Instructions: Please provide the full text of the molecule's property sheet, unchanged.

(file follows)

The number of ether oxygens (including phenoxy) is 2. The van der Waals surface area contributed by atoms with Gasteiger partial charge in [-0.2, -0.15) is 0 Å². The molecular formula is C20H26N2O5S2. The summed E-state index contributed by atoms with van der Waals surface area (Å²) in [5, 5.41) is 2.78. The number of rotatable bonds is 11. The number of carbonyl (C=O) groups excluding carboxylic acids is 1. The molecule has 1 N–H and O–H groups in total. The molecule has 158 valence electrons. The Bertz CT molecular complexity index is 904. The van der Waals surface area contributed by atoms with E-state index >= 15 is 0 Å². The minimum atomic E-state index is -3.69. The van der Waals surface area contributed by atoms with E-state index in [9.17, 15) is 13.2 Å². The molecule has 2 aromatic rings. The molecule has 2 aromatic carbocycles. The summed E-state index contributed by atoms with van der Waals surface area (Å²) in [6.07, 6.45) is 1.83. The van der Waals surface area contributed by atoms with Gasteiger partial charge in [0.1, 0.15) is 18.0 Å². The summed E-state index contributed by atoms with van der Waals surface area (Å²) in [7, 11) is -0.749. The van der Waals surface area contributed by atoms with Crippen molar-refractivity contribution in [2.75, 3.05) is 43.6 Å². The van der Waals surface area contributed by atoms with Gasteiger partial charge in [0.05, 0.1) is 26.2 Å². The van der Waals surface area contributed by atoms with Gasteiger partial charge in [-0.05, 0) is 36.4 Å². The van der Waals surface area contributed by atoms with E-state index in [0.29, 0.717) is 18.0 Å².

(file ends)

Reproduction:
The number of ether oxygens (including phenoxy) is 2. The van der Waals surface area contributed by atoms with Gasteiger partial charge in [-0.2, -0.15) is 0 Å². The molecular formula is C20H26N2O5S2. The summed E-state index contributed by atoms with van der Waals surface area (Å²) in [5, 5.41) is 2.78. The number of rotatable bonds is 11. The number of carbonyl (C=O) groups excluding carboxylic acids is 1. The molecule has 1 N–H and O–H groups in total. The molecule has 158 valence electrons. The Bertz CT molecular complexity index is 904. The van der Waals surface area contributed by atoms with E-state index >= 15 is 0 Å². The minimum atomic E-state index is -3.69. The van der Waals surface area contributed by atoms with E-state index in [9.17, 15) is 13.2 Å². The molecule has 2 aromatic rings. The molecule has 2 aromatic carbocycles. The summed E-state index contributed by atoms with van der Waals surface area (Å²) in [6.07, 6.45) is 1.83. The van der Waals surface area contributed by atoms with Gasteiger partial charge in [0.1, 0.15) is 18.0 Å². The summed E-state index contributed by atoms with van der Waals surface area (Å²) in [7, 11) is -0.749. The van der Waals surface area contributed by atoms with Crippen molar-refractivity contribution in [2.75, 3.05) is 43.6 Å². The van der Waals surface area contributed by atoms with Gasteiger partial charge in [0.05, 0.1) is 26.2 Å². The van der Waals surface area contributed by atoms with Gasteiger partial charge in [-0.05, 0) is 36.4 Å². The van der Waals surface area contributed by atoms with E-state index in [0.29, 0.717) is 18.0 Å².